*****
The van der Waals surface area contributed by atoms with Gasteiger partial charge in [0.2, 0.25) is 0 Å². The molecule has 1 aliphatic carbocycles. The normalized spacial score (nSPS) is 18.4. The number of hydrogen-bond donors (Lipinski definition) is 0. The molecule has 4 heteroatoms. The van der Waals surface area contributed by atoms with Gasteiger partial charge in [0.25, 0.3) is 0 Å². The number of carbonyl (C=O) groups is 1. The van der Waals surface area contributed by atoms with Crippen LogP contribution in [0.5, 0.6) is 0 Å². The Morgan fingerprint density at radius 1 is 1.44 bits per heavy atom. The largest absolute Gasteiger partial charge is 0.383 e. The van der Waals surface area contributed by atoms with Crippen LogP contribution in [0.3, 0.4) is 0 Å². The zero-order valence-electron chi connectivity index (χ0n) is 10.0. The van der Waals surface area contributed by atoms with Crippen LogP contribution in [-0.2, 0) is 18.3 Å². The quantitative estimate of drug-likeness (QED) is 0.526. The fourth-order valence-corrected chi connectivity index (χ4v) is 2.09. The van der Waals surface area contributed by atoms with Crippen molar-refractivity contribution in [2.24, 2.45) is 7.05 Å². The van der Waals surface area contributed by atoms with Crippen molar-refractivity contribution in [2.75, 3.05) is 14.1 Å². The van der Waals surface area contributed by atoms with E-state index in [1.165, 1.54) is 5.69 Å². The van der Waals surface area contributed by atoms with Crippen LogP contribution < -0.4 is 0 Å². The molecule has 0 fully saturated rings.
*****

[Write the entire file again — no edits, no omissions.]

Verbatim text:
The van der Waals surface area contributed by atoms with Gasteiger partial charge in [0.2, 0.25) is 0 Å². The molecule has 1 aliphatic carbocycles. The normalized spacial score (nSPS) is 18.4. The number of hydrogen-bond donors (Lipinski definition) is 0. The molecule has 4 heteroatoms. The van der Waals surface area contributed by atoms with Gasteiger partial charge in [0.25, 0.3) is 0 Å². The number of carbonyl (C=O) groups is 1. The van der Waals surface area contributed by atoms with Crippen LogP contribution in [0.5, 0.6) is 0 Å². The Morgan fingerprint density at radius 1 is 1.44 bits per heavy atom. The largest absolute Gasteiger partial charge is 0.383 e. The van der Waals surface area contributed by atoms with Crippen LogP contribution in [0.3, 0.4) is 0 Å². The zero-order valence-electron chi connectivity index (χ0n) is 10.0. The van der Waals surface area contributed by atoms with Crippen LogP contribution in [-0.2, 0) is 18.3 Å². The quantitative estimate of drug-likeness (QED) is 0.526. The fourth-order valence-corrected chi connectivity index (χ4v) is 2.09. The van der Waals surface area contributed by atoms with Crippen molar-refractivity contribution in [2.24, 2.45) is 7.05 Å². The van der Waals surface area contributed by atoms with Crippen molar-refractivity contribution in [2.75, 3.05) is 14.1 Å². The van der Waals surface area contributed by atoms with E-state index in [1.165, 1.54) is 5.69 Å². The van der Waals surface area contributed by atoms with Crippen LogP contribution < -0.4 is 0 Å². The molecule has 0 fully saturated rings.